The navigators will help uninsured Georgians make sense of dozens of health plans that will be available through a new online insurance marketplace, called an exchange, that’s set to open Oct. 1. Nearly 900,000 Georgia consumers are expected to shop on the federally run exchange — a key part of the health law’s aim to provide health coverage to millions of Americans.
The exchange will cater to people who don’t get insurance through work, such as students, the unemployed and the self-employed.
The rules stem from a state law passed last spring that’s aimed at ensuring the navigators are knowledgeable about the exchange website and the insurance policies that will be sold on it, as well as the state’s Medicaid and PeachCare for Kids health programs. Navigators also will help consumers determine if they qualify for federal subsidies.
The state will not be hiring navigators, but it has an interest in their abilities.
“I want to make sure that individuals who provide insurance advice to Georgia citizens are qualified to do so,” Georgia Insurance Commissioner Ralph Hudgens said in a statement.
Navigators must complete at least 35 hours of training, be licensed and participate in continuing education classes for license renewal, according to the department. Up to 25 of those hours may come from education provided by the federal government, which also has training requirements for navigators.
They also will be fingerprinted and undergo a criminal background check, as is required of insurance agents and brokers.
Nonprofit and community groups that will be hiring the navigators worry the additional training hours and licensing fees required by the state may hinder their ability to train the new workers.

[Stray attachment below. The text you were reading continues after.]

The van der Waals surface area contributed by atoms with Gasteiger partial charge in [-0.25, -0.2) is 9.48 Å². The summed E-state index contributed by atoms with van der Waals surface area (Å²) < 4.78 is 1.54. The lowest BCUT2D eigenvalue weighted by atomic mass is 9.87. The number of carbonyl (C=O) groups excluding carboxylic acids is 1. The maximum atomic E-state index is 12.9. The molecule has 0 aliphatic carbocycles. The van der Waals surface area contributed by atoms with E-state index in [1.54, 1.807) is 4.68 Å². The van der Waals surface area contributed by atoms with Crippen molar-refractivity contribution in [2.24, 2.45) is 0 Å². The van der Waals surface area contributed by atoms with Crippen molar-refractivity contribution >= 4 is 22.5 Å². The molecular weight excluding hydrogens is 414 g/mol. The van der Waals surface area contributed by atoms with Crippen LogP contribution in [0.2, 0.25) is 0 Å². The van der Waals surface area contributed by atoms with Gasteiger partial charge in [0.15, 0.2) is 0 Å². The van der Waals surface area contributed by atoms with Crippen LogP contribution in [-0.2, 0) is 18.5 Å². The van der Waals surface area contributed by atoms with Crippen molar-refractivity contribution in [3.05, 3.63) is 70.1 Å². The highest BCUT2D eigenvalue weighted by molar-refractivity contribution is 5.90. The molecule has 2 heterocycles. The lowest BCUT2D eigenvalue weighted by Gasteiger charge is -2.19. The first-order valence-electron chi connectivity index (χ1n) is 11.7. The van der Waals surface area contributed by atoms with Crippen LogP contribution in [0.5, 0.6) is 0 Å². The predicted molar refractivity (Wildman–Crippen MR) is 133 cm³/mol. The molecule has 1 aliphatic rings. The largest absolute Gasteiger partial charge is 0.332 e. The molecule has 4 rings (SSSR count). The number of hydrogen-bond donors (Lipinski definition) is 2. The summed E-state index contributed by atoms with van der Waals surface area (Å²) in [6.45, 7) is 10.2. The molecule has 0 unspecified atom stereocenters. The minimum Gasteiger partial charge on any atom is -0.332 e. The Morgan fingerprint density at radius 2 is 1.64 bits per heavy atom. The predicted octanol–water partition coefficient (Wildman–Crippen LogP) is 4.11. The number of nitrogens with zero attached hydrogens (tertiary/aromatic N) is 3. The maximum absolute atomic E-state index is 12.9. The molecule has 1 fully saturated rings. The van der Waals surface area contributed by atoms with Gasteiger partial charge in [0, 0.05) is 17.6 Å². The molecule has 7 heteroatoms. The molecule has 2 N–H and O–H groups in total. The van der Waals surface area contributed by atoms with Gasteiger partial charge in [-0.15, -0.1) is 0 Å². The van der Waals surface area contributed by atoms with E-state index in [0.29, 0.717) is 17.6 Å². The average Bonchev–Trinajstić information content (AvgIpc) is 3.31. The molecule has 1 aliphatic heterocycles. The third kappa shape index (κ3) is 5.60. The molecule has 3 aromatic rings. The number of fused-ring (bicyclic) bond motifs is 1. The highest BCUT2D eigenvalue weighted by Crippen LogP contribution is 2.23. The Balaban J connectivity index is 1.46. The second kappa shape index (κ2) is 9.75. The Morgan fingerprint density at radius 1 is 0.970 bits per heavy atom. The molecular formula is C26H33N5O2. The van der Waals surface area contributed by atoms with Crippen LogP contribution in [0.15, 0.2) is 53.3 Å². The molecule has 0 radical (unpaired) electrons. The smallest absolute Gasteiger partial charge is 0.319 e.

“We have some concerns that placing too many hoops in the way of navigators can potentially limit their ability to carry out this really important job,” said Cindy Zeldin, executive director of the advocacy group Georgians for a Healthy Future.
Zeldin said that while some state training for navigators makes sense, state officials need to be flexible in how they implement the new rules and gather input from consumer groups.
More than a dozen states, including Tennessee, have added state rules for navigators on top of what’s already required by the federal government. A national survey by CVS Caremark found that 78 percent of consumers who would be eligible for new health coverage under the Affordable Care Act had never heard of the state insurance exchanges.
Federal officials will announce next month $2.8 million in grants to Georgia organizations to hire navigators. The groups will then have six weeks to hire and train the navigators. The exchange will open for business this fall with health plans purchased on it taking effect Jan. 1.
The state insurance department must be ready to communicate with navigators right away about how and where to get training, Zeldin said. The federal grant dollars won’t be enough to hire as many navigators as Georgia will likely need, so it’s critical that navigators are trained and ready to go on Oct. 1.
“It’s going to be a really tight timeline, that’s for sure,” she said. “We can’t lose a day.”